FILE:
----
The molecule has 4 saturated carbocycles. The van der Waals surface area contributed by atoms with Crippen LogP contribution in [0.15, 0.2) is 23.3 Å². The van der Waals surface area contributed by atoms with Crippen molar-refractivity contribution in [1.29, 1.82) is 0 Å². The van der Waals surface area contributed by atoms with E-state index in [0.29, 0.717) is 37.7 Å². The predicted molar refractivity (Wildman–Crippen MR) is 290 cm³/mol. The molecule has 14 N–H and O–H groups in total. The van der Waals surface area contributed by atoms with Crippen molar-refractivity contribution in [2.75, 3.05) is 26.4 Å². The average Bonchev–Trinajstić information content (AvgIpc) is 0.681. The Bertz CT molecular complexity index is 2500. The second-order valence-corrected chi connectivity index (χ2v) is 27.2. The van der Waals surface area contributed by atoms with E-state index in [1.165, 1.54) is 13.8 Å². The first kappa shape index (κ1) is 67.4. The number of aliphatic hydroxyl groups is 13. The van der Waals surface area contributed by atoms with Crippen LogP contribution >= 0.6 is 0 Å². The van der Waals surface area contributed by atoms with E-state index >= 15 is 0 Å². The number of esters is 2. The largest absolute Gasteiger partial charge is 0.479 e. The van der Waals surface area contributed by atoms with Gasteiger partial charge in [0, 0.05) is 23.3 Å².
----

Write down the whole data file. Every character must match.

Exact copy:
The molecule has 4 saturated carbocycles. The van der Waals surface area contributed by atoms with Crippen LogP contribution in [0.15, 0.2) is 23.3 Å². The van der Waals surface area contributed by atoms with Crippen molar-refractivity contribution in [1.29, 1.82) is 0 Å². The van der Waals surface area contributed by atoms with E-state index in [0.29, 0.717) is 37.7 Å². The predicted molar refractivity (Wildman–Crippen MR) is 290 cm³/mol. The molecule has 14 N–H and O–H groups in total. The van der Waals surface area contributed by atoms with Crippen molar-refractivity contribution in [2.75, 3.05) is 26.4 Å². The average Bonchev–Trinajstić information content (AvgIpc) is 0.681. The Bertz CT molecular complexity index is 2500. The second-order valence-corrected chi connectivity index (χ2v) is 27.2. The van der Waals surface area contributed by atoms with E-state index in [1.165, 1.54) is 13.8 Å². The first kappa shape index (κ1) is 67.4. The number of aliphatic hydroxyl groups is 13. The van der Waals surface area contributed by atoms with Crippen LogP contribution >= 0.6 is 0 Å². The van der Waals surface area contributed by atoms with E-state index >= 15 is 0 Å². The number of esters is 2. The largest absolute Gasteiger partial charge is 0.479 e. The van der Waals surface area contributed by atoms with Gasteiger partial charge in [0, 0.05) is 23.3 Å².